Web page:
On Windows Firefox will throw a MediaStreamError with it’s name property set to “NotReadableError” and it’s message property set to “Failed to allocate videosource” when another app (or Firefox tab) is using the webcam or microphone.

On Windows Chrome will throw a NavigatorUserMediaError with it’s name property set to “TrackStartError”, the non-spec Chrome-specific version, with no message. Different Chrome tabs can share the same webcam.

On macOS it’s only thrown by Firefox when another Firefox tab tries to get access to the webcam and mic. On macOs it’s paired with the message: “Concurrent mic process limit”.

OverconstrainedError

The specified constraints resulted in no candidate devices which met the criteria requested. The error is an object of type OverconstrainedError, and has a constraint property whose string value is the name of a constraint which was impossible to meet, and a message property containing a human-readable string explaining the problem.

It’s thrown when you’re requesting a constraint that can not be satisfied by the available hardware, for example a high frame rate or high resolution requested using the min or exact keywords.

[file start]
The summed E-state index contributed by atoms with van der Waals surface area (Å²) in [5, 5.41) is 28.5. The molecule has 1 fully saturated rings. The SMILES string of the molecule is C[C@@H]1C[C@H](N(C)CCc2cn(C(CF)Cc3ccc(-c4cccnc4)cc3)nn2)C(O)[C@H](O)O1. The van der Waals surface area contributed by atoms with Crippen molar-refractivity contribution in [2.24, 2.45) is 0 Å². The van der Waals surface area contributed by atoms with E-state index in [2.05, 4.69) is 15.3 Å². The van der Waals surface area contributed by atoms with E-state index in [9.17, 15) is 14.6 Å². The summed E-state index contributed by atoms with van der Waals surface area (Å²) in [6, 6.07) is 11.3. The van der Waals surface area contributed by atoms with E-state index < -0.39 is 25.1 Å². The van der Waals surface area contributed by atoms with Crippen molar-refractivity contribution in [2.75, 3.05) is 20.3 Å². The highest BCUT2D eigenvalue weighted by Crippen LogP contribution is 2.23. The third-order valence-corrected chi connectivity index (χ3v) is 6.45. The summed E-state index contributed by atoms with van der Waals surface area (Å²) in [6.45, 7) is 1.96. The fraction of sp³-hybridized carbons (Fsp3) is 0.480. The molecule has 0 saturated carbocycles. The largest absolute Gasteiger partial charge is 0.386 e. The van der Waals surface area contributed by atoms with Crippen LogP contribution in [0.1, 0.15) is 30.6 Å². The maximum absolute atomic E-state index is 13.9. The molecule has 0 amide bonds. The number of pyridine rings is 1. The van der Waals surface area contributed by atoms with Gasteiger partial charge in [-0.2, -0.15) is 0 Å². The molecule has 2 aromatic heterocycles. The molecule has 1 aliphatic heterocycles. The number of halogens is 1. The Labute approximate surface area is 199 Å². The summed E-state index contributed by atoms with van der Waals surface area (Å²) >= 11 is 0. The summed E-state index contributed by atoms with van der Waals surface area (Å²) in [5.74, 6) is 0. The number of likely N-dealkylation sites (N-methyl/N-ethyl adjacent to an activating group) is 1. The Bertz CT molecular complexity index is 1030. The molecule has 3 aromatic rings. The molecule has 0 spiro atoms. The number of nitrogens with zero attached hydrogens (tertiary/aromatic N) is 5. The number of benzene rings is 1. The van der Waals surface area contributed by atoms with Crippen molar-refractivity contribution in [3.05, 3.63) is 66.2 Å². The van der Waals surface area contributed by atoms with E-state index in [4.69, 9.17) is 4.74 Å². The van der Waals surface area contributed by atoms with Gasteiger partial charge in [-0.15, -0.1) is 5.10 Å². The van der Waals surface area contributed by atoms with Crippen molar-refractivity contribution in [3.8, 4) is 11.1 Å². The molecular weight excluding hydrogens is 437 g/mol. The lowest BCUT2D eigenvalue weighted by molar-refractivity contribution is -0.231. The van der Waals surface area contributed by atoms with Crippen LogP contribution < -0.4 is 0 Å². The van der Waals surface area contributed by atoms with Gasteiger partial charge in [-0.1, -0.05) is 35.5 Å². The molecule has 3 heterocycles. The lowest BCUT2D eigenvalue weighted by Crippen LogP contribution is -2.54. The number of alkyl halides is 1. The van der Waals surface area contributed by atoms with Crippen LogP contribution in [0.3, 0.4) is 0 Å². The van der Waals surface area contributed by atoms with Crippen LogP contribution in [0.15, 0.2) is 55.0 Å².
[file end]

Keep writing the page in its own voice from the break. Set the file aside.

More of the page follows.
Firefox will throw a MediaStreamError with it’s name property set to “OverconstrainedError” .

Chrome will throw a NavigatorUserMediaError with it’s name property set to “ConstraintNotSatisfiedError”, the non-spec Chrome-specific version.

Chrome & Firefox will return the requested resolution or the closest one when using ideal values but if you start using the min keyword with high values or the exact keyword with unsupported values you will immediately trigger the error.

The error object will also mention the constraint that could not be satisfied through the constraintName property and the message “Constraints could be not satisfied.”.

ConstraintNotSatisfiedError shown by Chrome in the console when requesting a an exact resolution of 1281x720

ConstraintNotSatisfiedError shown by Chrome in the console when requesting a an exact width of 1281

NotAllowedError

Is thrown when the user denies (or has previously denied) access to the webcam or microphone.

Firefox will throw a MediaStreamError with it’s name property set to “NotAllowedError” and the message “The request is not allowed by the user agent or the platform in the current context”.

Chrome will throw a  NavigatorUserMediaError with it’s name property set to “PermissionDeniedError”.